Hunting News

Tuesday, August 22, 2017

Three Men Plead Guilty to Conspiracy to Violate the Lacey Act by Illegally Trafficking Threatened Alligator Snapping Turtles



The Department of Justice’s Environment and Natural Resources Division, the United States Attorney’s Office for the Eastern District of Texas, and the U.S. Fish and Wildlife Service announced today that Travis Leger and Rickey Simon, both of Sulphur, Louisiana, and Jason Leckelt of Wilburton, Oklahoma, have all pled guilty to conspiracy to violate the Lacey Act by illegally trafficking alligator snapping turtles.

Alligator snapping turtles are the largest freshwater turtles in the world and can grow to weigh more than 200 pounds with a lifespan of more than 100 years. The turtles are designated as threatened with statewide extinction under Texas State Law, which strictly prohibits anyone from taking, capturing, transporting, or selling these turtles, or attempting to do so. The turtles are also protected under Louisiana State Law, which makes it illegal to sell or barter for the turtles. The Lacey Act makes it a federal crime to engage in the interstate trafficking of wildlife taken in violation of state wildlife protection laws.

“Those who choose to exploit our precious wildlife resources threaten the existence of these rare reptiles,” said Acting U.S. Attorney Brit Featherston. “Protection of the turtles and the prevention of diseases that may spread by these actions make these prosecutions vital to the health of our natural wildlife.”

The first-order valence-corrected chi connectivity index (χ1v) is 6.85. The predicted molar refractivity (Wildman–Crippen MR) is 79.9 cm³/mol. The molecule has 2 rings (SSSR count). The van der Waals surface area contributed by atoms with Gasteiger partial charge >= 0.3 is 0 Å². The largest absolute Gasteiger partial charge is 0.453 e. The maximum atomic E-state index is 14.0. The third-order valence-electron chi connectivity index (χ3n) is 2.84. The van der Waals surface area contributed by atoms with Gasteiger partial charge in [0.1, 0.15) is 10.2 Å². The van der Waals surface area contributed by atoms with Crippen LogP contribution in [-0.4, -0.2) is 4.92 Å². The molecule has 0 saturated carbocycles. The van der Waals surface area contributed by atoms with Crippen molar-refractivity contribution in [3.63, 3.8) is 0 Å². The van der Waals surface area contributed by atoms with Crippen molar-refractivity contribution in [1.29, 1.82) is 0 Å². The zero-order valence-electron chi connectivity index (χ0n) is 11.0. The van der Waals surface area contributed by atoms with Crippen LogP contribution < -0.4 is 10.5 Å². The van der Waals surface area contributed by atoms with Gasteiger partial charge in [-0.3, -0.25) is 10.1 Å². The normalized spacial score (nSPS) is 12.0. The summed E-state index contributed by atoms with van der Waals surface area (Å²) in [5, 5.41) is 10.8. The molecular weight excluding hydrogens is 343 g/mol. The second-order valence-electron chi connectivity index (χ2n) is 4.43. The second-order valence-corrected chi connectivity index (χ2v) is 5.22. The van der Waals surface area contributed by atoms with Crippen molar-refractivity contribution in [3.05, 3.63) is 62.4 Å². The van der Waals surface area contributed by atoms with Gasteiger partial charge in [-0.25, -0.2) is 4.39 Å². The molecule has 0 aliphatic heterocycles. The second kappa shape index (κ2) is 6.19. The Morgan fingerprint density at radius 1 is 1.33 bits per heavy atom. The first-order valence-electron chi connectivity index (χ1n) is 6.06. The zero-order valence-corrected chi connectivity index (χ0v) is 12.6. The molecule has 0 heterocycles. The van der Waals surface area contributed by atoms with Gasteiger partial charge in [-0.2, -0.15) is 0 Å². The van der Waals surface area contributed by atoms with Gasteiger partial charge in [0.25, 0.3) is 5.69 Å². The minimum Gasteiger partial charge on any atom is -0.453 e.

In April 2017, Leger, Leckelt, and Simon were charged in a six-count indictment. The conspiracy charged all defendants with illegally taking more than 60 large alligator snapping turtles during their multiple fishing trips to Texas in the spring and summer of 2016, and also with transporting the turtles back to a property in Sulphur, Louisiana, where they intended to sell the turtles. In July 2016, Federal agents seized about 30 large alligator snapping turtles from ponds located at a defendant’s property in Sulphur, Louisiana, pursuant to a federal search warrant.

As part of his guilty plea, Travis Leger admitted to selling a live, illegally taken, 171-pound turtle for $1,000 and another live, illegally taken, 168-pound turtle for $500 in May and June of 2016. The turtles were later seized by U.S. Fish and Wildlife Agents from the buyer and are currently being cared for at a private facility. In sum, Leger admitted that the market value of all the turtles that he caught illegally in Texas and then sold in Louisiana during the course of the conspiracy was between $40,000 and $95,000. Leger also agreed to forfeit all of the turtles seized from his property in Sulphur, Louisiana, and will permit the U.S. Fish and Wildlife Service to return to the property, drain the ponds, and seize all remaining alligator snapping turtles. Similarly, Jason Leckelt, who is Leger’s half-brother, admitted that the market value of the turtles that he illegally personally caught in Texas and sold in Louisiana during the course of the conspiracy was between $15,000 and $40,000.

Finally, Rickey Simon admitted that his role in the conspiracy included selling a 120-pound alligator snapping turtle, illegally caught in Texas, to an undercover U.S. Fish and Wildlife Agent in May of 2016. In addition, Mr. Simon admitted that he obstructed justice by deleting text messages from his cell phone prior to being interviewed by a Special Agent from the U.S. Fish and Wildlife Service during the execution of the search warrant at the Sulphur property in July 2016. Simon deleted the text messages from his cell phone after Travis Leger called and warned him that game wardens were coming to the Sulphur property to take the turtles out of the ponds. Simon also admitted that he subsequently made false statements to the Special Agent during the execution of the search warrant at the Sulphur property by denying that he had ever fished for alligator snapping turtles in Texas.